Should Noah have argued with God?

It is the time in the Jewish calendar when we read about Noah and the flood, and once again I glance at a myriad of Torah thoughts about Noah, many of which revel in criticizing his lack of intervention on behalf of humanity. Thus, he is unfavorably compared with Abraham who argued with God over the destruction of Sodom & Gomorrah, trying to mitigate their fate and elicit God’s forgiveness.

I’ve tried to grasp this dilemma for years and I’ve often wondered what Noah should have done and could he have acted differently. It’s not as if God asked him for his opinion or sealed a covenant with Noah. Yet the criticism mounts and though he is labeled a Tzadik – a righteous person, it is mitigated by the suffix – ‘in his generation’, suggesting that had he lived in Abraham’s time, he might not have been considered as such.

I thought a lot about this recently, after attending a funeral earlier this week for a nineteen-year-young Jewish boy whose life was tragically cut short. Everybody agreed that it was a tragedy. Rabbis spoke, his parents eulogized him, and the accord was clear: God wanted his gift back! No one was angry at God. No one argued with Him and no one blamed God for a cruel and unusual act. The consensus was one of acceptance, repeating some version of the line ‘we cannot understand God’s plan.’

I recently heard the author Dara Horn, deliver a lecture on Eli-talks about what she calls ‘The Eicha Problem,’ arguing that Jews relish in blaming themselves for everything. Her model was the book of Eicha – ‘Lamentation,’ which we read on the Fast Day of Tisha-B’av that commemorates the destruction of our temple. “Why do we blame ourselves for the temple’s destruction?! Why not blame the hatred of Babylonians, their weaponry or their leader’s megalomania?” She argues with the premise of our deserving punishment for our sins. Then she brings up the book of Job, who argues with God over his tribulations. Yet the book of Job is hardly read, and sages claim that Job didn’t really exist but was just a fable. In other words – the model of arguing with God is not part of our Jewish tradition, and our credo as Jews remains one of acceptance and self-blame. The question is ‘why’? Are we afraid that if we challenge God, we’ll get no answer or worst – we’ll be punished?

If so – and if we celebrate acceptance and never argue with God – whose plan is beyond our understanding, then why blame Noah for accepting God’s orders without arguing? Still, the question troubles me! He is definitely a hero for saving humanity, but should he have challenge God to save the world He was determined to destroy?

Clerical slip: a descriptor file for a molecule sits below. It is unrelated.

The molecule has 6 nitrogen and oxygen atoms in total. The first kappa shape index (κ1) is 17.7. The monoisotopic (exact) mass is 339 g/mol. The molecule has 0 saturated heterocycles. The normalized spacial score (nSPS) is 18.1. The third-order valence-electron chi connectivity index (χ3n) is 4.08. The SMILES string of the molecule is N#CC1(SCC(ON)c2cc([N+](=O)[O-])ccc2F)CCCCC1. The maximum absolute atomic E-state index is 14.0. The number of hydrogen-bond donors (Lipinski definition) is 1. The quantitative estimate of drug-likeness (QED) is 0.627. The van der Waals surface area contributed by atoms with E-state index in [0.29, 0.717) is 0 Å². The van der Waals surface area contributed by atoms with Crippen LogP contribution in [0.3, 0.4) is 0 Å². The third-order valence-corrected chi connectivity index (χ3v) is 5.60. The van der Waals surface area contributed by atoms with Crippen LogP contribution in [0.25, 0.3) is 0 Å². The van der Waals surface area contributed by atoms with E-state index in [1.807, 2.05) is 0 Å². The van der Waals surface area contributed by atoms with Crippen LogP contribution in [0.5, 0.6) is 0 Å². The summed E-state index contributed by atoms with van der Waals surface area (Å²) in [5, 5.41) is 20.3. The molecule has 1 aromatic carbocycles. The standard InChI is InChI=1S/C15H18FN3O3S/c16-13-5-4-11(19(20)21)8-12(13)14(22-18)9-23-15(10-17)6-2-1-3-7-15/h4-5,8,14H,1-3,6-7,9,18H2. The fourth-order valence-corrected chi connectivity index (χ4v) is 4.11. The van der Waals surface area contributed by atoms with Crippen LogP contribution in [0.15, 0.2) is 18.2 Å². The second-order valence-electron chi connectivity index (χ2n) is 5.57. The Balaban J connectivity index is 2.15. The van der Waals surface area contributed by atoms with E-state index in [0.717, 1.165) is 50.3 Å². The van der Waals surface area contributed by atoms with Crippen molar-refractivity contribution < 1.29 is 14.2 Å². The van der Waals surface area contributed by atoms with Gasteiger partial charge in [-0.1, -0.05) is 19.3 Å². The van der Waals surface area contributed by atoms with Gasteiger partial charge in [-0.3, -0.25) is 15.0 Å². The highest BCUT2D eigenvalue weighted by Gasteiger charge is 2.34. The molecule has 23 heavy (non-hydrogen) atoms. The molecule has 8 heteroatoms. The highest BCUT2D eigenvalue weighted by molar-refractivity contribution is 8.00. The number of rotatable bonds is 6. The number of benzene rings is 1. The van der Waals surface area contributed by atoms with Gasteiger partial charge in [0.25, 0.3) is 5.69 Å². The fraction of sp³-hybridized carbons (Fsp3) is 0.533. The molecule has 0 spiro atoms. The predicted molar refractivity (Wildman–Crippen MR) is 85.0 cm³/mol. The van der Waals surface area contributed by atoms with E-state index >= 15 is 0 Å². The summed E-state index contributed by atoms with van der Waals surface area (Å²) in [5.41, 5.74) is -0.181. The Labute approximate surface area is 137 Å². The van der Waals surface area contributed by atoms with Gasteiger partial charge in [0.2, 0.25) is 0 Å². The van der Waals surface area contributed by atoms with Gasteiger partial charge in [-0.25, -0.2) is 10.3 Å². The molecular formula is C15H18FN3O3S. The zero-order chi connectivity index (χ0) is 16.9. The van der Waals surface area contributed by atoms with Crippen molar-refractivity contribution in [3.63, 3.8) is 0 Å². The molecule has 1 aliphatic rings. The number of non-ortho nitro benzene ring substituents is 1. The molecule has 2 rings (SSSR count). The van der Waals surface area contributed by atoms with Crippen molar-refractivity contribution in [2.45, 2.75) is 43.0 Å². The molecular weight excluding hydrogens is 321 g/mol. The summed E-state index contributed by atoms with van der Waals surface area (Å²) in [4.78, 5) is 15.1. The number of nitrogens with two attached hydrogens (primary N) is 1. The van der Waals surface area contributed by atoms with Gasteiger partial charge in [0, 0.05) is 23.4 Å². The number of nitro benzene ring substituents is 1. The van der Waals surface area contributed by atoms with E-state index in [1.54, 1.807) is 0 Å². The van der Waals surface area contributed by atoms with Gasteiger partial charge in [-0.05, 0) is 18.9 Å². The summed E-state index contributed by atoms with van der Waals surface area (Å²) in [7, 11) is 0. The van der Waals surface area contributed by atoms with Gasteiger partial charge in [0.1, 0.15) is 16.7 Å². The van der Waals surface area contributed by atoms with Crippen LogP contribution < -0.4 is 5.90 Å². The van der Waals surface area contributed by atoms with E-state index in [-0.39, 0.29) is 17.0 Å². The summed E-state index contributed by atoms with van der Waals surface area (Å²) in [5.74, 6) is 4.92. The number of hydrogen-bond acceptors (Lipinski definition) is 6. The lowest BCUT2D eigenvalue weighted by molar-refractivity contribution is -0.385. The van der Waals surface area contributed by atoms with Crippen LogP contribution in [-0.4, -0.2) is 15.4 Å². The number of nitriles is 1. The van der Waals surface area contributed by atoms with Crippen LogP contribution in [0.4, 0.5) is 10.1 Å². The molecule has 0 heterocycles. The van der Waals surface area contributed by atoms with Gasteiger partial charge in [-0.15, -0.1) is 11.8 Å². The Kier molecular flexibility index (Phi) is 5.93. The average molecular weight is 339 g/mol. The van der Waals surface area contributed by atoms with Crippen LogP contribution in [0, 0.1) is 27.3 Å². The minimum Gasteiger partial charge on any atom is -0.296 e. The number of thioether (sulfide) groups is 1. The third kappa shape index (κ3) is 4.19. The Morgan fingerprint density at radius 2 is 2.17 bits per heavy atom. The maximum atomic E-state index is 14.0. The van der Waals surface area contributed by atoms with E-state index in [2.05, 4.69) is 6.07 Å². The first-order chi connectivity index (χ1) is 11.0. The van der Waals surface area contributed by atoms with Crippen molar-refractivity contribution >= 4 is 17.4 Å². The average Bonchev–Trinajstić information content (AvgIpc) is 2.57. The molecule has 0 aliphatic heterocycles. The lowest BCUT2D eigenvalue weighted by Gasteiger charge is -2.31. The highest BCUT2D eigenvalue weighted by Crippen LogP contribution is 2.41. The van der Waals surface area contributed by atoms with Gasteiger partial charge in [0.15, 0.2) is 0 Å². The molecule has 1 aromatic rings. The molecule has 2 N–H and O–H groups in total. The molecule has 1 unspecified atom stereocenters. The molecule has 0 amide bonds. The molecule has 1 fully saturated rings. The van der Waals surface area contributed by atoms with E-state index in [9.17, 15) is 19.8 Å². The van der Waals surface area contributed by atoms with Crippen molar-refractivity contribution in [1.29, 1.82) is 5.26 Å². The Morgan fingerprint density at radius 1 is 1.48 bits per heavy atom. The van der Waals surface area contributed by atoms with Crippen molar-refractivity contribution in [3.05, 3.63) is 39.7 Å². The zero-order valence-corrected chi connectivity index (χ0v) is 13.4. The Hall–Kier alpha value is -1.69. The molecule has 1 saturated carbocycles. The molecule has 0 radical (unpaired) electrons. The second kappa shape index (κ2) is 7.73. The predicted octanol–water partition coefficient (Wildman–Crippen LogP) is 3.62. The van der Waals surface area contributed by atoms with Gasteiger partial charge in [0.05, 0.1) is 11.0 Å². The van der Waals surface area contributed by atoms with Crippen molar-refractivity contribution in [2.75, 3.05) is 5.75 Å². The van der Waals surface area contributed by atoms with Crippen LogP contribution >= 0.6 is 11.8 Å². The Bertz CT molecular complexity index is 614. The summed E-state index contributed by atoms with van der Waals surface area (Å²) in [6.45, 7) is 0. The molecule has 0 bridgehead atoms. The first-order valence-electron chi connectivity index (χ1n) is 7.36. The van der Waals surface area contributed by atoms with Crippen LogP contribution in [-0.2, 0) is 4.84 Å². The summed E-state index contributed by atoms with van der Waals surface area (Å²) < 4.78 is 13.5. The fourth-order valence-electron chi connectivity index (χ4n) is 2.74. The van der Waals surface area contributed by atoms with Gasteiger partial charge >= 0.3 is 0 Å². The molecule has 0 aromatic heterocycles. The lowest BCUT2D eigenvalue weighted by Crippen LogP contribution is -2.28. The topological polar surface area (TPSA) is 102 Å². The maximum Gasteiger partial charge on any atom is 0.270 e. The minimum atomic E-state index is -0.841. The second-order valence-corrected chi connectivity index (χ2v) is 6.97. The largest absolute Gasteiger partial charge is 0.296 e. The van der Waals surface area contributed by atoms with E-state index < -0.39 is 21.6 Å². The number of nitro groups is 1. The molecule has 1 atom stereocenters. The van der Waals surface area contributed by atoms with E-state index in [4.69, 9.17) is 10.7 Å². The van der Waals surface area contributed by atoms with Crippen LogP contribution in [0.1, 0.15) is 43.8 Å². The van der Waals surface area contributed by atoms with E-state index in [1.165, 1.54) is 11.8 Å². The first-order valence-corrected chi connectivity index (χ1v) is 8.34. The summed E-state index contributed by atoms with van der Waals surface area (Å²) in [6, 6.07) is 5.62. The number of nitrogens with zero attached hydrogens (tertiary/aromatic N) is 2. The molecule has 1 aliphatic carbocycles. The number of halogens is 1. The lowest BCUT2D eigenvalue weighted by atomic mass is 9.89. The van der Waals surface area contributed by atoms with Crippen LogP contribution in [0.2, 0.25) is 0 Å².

It reminds me of a story of Jews in a Ghetto, during the second world war, who decided to prosecute God for his cruelty and for the pain He allowed to be inflicted on millions of innocent people. They spent hours putting God on trial, they found him guilty and then proceeded to pray Mincha. The idea being that we can argue with God and still be partners with Him in ordaining the world with His Kedusha –His Holy Spirit. This story portrays a religious life where challenging and arguing with God is permitted and where it doesn’t diminish our faith and observance.

Dara Horn argues the same, where we must find a new model of observance without blinders and self-blame. She suggests that we embrace our role as partners with God and demand from Him more equanimity. It seems reasonable, but the only issue I have with this is that our current model works! Jews still observe and have faith in a just God, just as in the funeral I recently attended. Jewish practice is still prevalent and growing – more than two millennia after Eicha. So why argue with success? If we change one thing, who says that we can guarantee that Judaism will still being here a hundred years from now?

We all wish for a better more just world and we often have the perfect ideas of how to achieve it. But what if our elders, the wise old rabbis – the founders of our tradition, knew something we don’t? It is very possible, that in what we consider a flawed attitude of self-blame and passivity, lies the model for preserving our tradition for the past two millennia?

We all want accountability and symmetry in our relationship, but maybe God is beyond such a relationship! How would the parents of the young boy who died be better served in being angry with God? Maybe having faith and being observant depend on acceptance, patience, some degree of retrospection and the willing of self-sacrifice? It seems that Judaism is the practice of such qualities.

The only question still remains – why is Noah judged differently?

I guess I will have to keep asking. Let’s see what the next year will bring. Maybe a new illumination is waiting just around the corner.

Now we have to move on to Lech-Lecha!

Shabbat Shalom

About the Author
Soli now lives in the US, but he was born in Romania and later lived in Israeli boarding school Hadasim, as part of the Aliyat Hanoar. He served in the Israeli Air Force, and graduated with a degree in architecture from the Technion. After settling in Jaffa, he moved to the US and had several businesses. He has been married for 37+ years, and is the father of 4 and grandfather of 4.
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